The Baojun 630 sedan is meant to compete with other affordable vehicles in China including those from Zhejiang Geely Holding Group and BYD Co.
This comes on the heels of the success of the new Sail vehicle which is the cheapest foreign brand car in China with the base model starting around US $8,600.
Each digit in the "630" of the name holds significance. The first digit, 6, refers to the model series, the 3 refers to the body type and the last digit refers to the generation, which in this is case 0.
This car will be more expensive than the Sail but still relatively cheap, selling somewhere under US $15,000.
It is interesting to note that GM is aiming to expand its reach beyond the large coastal cities into the smaller cities and towns on Mainland China.
This, in part, explains the Chinese name. Chinese car buyers are very loyal to local brands... this is clearly a move to make imports accessible to entry level buyers.
November 22, 2010
Last week the "Pilipinas Kay Ganda" (Philippines What a Beauty) tagline launched almost universal condemnation in the country.
Critics said it might be unwise to make the country's tagline impossible to understand for people who do not speak the language and, furthermore, the logo looked like it has been cribbed from Poland's campaign (pictured below).
One Pilipino senator said on Wednesday that she thought the brand "is just ignorant, and ignorance is boring."
The phrase itself had no creativity and was hardly an improvement on the former nine year old tagline: "WOW, Philippines" (pictured below) which at least was capable of being understood by people thinking of visiting.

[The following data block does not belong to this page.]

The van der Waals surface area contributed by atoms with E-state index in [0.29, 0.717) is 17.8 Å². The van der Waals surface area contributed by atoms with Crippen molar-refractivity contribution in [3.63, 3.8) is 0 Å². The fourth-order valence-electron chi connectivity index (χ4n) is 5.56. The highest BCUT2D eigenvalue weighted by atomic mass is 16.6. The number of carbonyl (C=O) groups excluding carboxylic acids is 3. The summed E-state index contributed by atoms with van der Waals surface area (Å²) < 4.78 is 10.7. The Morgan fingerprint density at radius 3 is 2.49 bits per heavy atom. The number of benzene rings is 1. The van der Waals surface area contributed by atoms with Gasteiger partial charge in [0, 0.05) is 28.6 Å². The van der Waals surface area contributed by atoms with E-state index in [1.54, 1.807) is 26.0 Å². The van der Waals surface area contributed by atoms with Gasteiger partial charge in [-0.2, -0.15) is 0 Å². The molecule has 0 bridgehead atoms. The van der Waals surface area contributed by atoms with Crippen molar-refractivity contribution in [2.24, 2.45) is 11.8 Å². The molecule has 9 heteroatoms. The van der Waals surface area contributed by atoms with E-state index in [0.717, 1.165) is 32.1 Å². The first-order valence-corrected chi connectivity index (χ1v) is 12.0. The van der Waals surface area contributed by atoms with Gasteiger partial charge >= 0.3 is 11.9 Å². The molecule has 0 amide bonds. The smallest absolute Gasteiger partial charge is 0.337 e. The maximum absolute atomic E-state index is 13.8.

To make matters even worse, the new website had to be shut down because its URL is too similar to the name of a popular porn site.
The advertising agency in charge of the project blames the government for coming up with the idea and further states that the Department of Tourism wanted them to turn to the Polish logo "for inspiration."
This has led to the Tourism chief being summoned to the President's office to explain the mess (ouch).
One local writer pointed out last week that aside from quite a few design and strategy flaws, Philippines is presented as "Pilipinas," a move that is a nod to local language but was sure to confound everyone else's spell checkers.
November 19, 2010
When naming a new product or service, one must keep in mind that how a name sounds can be almost as important as what it means. And how a name sounds can vary significantly based on regional accents.
An article in today's New York Times, Unlearning to Tawk Like a New Yorker, reminds us that some regional accenting of brand names is more deleterious than others.